Looks like Chen and the Atrica board may have never come to terms.

— R. Scott Raynovich, US Editor, Light Reading

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WildRumpus 12/5/2012 | 2:58:02 AM
re: Chen's Outta Atrica Because he was so high profile, losing him cannot help. However, one of his main accomplishments was evangalzing Ethernet as a(the) viable alternative to SONET. For example, his role on the MEF was certainly beyond typical early stage marketing for a startup. For many, the initial job of convincing the market that Ethernet can be more than a limited enterprise solution is complete and now it's time for Atrica to pursue more traditional marketing programs. So in some ways, this is a natural transition.
tigre 12/5/2012 | 2:57:56 AM
re: Chen's Outta Atrica My 2 bits:

Being a big deal on an industry forum doesn't seem to have much impact on whether a company/product is successfull. While there is some valuable technical work being done at the MEF, the marketing people involved are hardly A-teamers and Chen had been working it a long time.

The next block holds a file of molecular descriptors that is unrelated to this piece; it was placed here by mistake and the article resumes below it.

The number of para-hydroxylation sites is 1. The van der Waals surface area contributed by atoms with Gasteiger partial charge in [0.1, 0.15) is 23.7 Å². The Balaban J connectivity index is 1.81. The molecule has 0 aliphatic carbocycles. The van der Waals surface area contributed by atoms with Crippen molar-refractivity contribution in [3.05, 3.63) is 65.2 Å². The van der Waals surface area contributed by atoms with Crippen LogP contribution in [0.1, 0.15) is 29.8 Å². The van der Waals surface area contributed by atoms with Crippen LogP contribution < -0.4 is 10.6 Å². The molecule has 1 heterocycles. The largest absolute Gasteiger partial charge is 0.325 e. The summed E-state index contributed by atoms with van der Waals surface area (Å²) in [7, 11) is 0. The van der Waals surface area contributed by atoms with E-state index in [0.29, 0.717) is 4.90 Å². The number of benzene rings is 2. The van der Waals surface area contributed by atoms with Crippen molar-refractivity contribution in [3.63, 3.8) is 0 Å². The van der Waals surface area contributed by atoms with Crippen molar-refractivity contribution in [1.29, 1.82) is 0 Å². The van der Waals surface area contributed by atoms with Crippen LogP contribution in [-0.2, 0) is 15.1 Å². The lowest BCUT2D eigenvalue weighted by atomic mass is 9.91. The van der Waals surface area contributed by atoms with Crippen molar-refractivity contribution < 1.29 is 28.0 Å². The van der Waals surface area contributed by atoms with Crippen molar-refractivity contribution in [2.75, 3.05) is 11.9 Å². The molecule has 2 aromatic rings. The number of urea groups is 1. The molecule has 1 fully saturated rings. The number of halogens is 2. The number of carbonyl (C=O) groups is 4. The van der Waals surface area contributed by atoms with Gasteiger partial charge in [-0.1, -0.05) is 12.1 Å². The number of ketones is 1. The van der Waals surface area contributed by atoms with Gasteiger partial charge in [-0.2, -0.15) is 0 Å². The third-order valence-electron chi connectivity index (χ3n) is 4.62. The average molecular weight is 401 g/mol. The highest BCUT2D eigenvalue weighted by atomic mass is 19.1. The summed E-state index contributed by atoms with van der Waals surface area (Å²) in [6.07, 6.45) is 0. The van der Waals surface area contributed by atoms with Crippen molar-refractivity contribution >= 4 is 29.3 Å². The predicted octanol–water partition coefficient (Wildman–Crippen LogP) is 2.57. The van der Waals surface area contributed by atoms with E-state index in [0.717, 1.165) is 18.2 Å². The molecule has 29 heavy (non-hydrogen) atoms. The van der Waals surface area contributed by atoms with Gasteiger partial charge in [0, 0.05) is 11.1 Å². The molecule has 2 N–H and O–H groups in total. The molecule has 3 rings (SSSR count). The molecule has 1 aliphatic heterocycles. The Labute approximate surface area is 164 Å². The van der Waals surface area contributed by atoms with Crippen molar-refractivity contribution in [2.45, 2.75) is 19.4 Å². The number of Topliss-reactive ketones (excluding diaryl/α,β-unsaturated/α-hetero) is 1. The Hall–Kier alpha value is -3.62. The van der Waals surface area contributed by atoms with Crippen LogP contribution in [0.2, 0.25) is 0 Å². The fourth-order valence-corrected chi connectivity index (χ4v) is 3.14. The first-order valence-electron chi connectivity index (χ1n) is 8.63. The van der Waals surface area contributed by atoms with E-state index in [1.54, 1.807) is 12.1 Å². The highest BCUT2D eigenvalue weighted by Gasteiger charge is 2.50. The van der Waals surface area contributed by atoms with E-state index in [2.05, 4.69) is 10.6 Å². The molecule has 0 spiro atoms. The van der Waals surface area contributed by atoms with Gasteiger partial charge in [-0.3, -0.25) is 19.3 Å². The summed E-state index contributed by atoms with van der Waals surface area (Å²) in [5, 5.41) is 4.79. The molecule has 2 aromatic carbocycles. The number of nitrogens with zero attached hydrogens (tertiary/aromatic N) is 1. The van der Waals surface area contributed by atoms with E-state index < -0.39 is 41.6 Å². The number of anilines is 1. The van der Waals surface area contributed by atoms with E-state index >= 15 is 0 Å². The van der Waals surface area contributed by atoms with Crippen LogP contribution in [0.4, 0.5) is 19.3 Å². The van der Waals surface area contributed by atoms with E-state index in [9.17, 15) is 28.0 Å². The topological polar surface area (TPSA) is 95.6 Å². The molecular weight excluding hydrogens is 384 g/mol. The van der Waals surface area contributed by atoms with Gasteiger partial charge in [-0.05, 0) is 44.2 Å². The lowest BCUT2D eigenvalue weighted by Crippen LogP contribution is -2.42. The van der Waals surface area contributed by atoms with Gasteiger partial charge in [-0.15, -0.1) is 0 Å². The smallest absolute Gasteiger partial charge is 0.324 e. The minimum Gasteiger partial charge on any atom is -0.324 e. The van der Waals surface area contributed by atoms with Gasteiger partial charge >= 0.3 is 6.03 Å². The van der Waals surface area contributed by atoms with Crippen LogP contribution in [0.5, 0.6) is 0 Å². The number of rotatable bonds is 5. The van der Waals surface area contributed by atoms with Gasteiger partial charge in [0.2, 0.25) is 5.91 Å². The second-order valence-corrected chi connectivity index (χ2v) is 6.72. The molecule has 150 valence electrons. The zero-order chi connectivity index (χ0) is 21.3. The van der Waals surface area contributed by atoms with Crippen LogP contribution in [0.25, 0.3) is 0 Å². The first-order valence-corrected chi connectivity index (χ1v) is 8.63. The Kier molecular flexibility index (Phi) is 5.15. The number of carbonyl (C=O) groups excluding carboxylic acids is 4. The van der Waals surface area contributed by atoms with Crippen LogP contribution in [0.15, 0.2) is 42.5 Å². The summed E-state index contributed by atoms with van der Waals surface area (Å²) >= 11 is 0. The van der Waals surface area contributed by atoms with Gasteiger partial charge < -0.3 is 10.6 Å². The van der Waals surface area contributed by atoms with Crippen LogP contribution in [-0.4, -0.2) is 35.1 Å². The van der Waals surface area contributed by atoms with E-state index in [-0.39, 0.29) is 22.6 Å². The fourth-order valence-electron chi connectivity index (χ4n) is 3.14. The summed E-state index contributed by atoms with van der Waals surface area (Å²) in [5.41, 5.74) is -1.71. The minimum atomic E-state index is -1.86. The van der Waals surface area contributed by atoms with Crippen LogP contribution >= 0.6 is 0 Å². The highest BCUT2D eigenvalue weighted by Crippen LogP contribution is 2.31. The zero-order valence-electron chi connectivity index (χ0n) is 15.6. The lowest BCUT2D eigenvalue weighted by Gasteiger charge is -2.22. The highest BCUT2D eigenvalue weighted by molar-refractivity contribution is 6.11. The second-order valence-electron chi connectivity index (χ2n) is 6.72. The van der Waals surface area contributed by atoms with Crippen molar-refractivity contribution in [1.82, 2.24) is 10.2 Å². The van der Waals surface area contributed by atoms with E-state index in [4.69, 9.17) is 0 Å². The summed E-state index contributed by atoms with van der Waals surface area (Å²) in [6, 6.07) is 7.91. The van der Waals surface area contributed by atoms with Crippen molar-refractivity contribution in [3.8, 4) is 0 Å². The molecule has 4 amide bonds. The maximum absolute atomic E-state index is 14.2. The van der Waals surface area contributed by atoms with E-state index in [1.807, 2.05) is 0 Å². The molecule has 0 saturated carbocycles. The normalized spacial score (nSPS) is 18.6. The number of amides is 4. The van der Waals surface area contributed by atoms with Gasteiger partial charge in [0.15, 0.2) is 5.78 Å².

The net seems to be that Atrica needs to make some headway in the North American market. That's why they hired Messinger who I doubt would want to have to defer to Chen.

Atrica is at make-or-break time but it would be my strong guess that they won't make it. The Alcatel 7550/7750 and Cisco seem to have the products to beat in this space
lightreceding 12/5/2012 | 2:57:55 AM
re: Chen's Outta Atrica Vivek.
WildRumpus 12/5/2012 | 2:57:54 AM